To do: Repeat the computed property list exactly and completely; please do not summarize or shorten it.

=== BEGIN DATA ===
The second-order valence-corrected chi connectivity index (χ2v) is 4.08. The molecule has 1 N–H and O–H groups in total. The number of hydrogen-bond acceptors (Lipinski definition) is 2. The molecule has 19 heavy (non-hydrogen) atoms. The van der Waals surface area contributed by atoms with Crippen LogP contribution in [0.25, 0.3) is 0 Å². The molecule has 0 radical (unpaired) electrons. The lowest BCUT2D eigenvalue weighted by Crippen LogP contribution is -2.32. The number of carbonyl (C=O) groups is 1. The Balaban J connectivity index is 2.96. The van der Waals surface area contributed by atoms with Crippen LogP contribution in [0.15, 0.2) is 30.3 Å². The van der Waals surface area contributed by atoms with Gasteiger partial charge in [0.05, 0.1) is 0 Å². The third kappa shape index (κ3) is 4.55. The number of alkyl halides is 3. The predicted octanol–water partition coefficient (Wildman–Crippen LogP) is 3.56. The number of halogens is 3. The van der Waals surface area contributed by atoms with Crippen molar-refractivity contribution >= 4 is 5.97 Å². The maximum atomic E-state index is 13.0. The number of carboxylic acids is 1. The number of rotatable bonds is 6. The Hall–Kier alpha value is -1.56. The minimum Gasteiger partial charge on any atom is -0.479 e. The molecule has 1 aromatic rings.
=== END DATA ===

The second-order valence-corrected chi connectivity index (χ2v) is 4.08. The molecule has 1 N–H and O–H groups in total. The number of hydrogen-bond acceptors (Lipinski definition) is 2. The molecule has 19 heavy (non-hydrogen) atoms. The van der Waals surface area contributed by atoms with Crippen LogP contribution in [0.25, 0.3) is 0 Å². The molecule has 0 radical (unpaired) electrons. The lowest BCUT2D eigenvalue weighted by Crippen LogP contribution is -2.32. The number of carbonyl (C=O) groups is 1. The Balaban J connectivity index is 2.96. The van der Waals surface area contributed by atoms with Crippen LogP contribution in [0.15, 0.2) is 30.3 Å². The van der Waals surface area contributed by atoms with Gasteiger partial charge in [0.05, 0.1) is 0 Å². The third kappa shape index (κ3) is 4.55. The number of alkyl halides is 3. The predicted octanol–water partition coefficient (Wildman–Crippen LogP) is 3.56. The number of halogens is 3. The van der Waals surface area contributed by atoms with Crippen molar-refractivity contribution >= 4 is 5.97 Å². The maximum atomic E-state index is 13.0. The number of carboxylic acids is 1. The number of rotatable bonds is 6. The Hall–Kier alpha value is -1.56. The minimum Gasteiger partial charge on any atom is -0.479 e. The molecule has 1 aromatic rings.